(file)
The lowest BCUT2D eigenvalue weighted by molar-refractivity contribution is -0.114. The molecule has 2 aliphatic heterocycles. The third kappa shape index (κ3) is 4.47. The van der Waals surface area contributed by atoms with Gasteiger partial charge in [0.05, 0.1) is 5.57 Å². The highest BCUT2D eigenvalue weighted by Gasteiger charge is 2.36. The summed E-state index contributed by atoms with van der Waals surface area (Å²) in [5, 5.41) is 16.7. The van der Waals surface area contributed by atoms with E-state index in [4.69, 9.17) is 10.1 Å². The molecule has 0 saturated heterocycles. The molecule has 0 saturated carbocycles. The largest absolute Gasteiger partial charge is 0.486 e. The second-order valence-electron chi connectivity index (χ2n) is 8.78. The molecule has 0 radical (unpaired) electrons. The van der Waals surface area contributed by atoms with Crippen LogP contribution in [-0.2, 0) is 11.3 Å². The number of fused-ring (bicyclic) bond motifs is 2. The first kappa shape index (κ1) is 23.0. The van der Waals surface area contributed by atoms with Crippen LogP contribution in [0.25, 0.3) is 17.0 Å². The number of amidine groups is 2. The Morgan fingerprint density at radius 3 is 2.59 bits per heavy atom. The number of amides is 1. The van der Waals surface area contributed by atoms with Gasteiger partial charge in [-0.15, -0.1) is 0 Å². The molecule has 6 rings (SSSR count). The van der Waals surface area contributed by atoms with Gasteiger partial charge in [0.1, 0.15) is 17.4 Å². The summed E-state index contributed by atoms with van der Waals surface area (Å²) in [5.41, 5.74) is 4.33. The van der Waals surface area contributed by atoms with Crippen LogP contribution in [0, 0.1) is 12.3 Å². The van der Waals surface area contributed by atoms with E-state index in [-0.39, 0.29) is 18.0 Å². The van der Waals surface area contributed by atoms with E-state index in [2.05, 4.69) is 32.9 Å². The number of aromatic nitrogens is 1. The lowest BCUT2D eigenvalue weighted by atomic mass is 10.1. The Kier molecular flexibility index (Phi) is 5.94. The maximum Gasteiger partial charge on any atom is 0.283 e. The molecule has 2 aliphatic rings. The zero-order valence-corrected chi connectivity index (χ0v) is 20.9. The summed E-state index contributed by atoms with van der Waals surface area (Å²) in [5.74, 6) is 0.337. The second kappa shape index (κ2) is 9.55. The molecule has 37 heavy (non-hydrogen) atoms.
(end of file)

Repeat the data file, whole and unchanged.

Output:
The lowest BCUT2D eigenvalue weighted by molar-refractivity contribution is -0.114. The molecule has 2 aliphatic heterocycles. The third kappa shape index (κ3) is 4.47. The van der Waals surface area contributed by atoms with Gasteiger partial charge in [0.05, 0.1) is 5.57 Å². The highest BCUT2D eigenvalue weighted by Gasteiger charge is 2.36. The summed E-state index contributed by atoms with van der Waals surface area (Å²) in [5, 5.41) is 16.7. The van der Waals surface area contributed by atoms with E-state index in [4.69, 9.17) is 10.1 Å². The molecule has 0 saturated heterocycles. The molecule has 0 saturated carbocycles. The largest absolute Gasteiger partial charge is 0.486 e. The second-order valence-electron chi connectivity index (χ2n) is 8.78. The molecule has 0 radical (unpaired) electrons. The van der Waals surface area contributed by atoms with Crippen LogP contribution in [-0.2, 0) is 11.3 Å². The number of fused-ring (bicyclic) bond motifs is 2. The first kappa shape index (κ1) is 23.0. The van der Waals surface area contributed by atoms with Crippen LogP contribution in [0.25, 0.3) is 17.0 Å². The number of amidine groups is 2. The Morgan fingerprint density at radius 3 is 2.59 bits per heavy atom. The number of amides is 1. The van der Waals surface area contributed by atoms with Gasteiger partial charge in [-0.15, -0.1) is 0 Å². The molecule has 6 rings (SSSR count). The van der Waals surface area contributed by atoms with Gasteiger partial charge in [0.1, 0.15) is 17.4 Å². The summed E-state index contributed by atoms with van der Waals surface area (Å²) in [5.41, 5.74) is 4.33. The van der Waals surface area contributed by atoms with Crippen LogP contribution in [0, 0.1) is 12.3 Å². The van der Waals surface area contributed by atoms with E-state index in [-0.39, 0.29) is 18.0 Å². The van der Waals surface area contributed by atoms with E-state index in [2.05, 4.69) is 32.9 Å². The number of aromatic nitrogens is 1. The lowest BCUT2D eigenvalue weighted by atomic mass is 10.1. The Kier molecular flexibility index (Phi) is 5.94. The maximum Gasteiger partial charge on any atom is 0.283 e. The molecule has 2 aliphatic rings. The zero-order valence-corrected chi connectivity index (χ0v) is 20.9. The summed E-state index contributed by atoms with van der Waals surface area (Å²) in [5.74, 6) is 0.337. The second kappa shape index (κ2) is 9.55. The molecule has 37 heavy (non-hydrogen) atoms.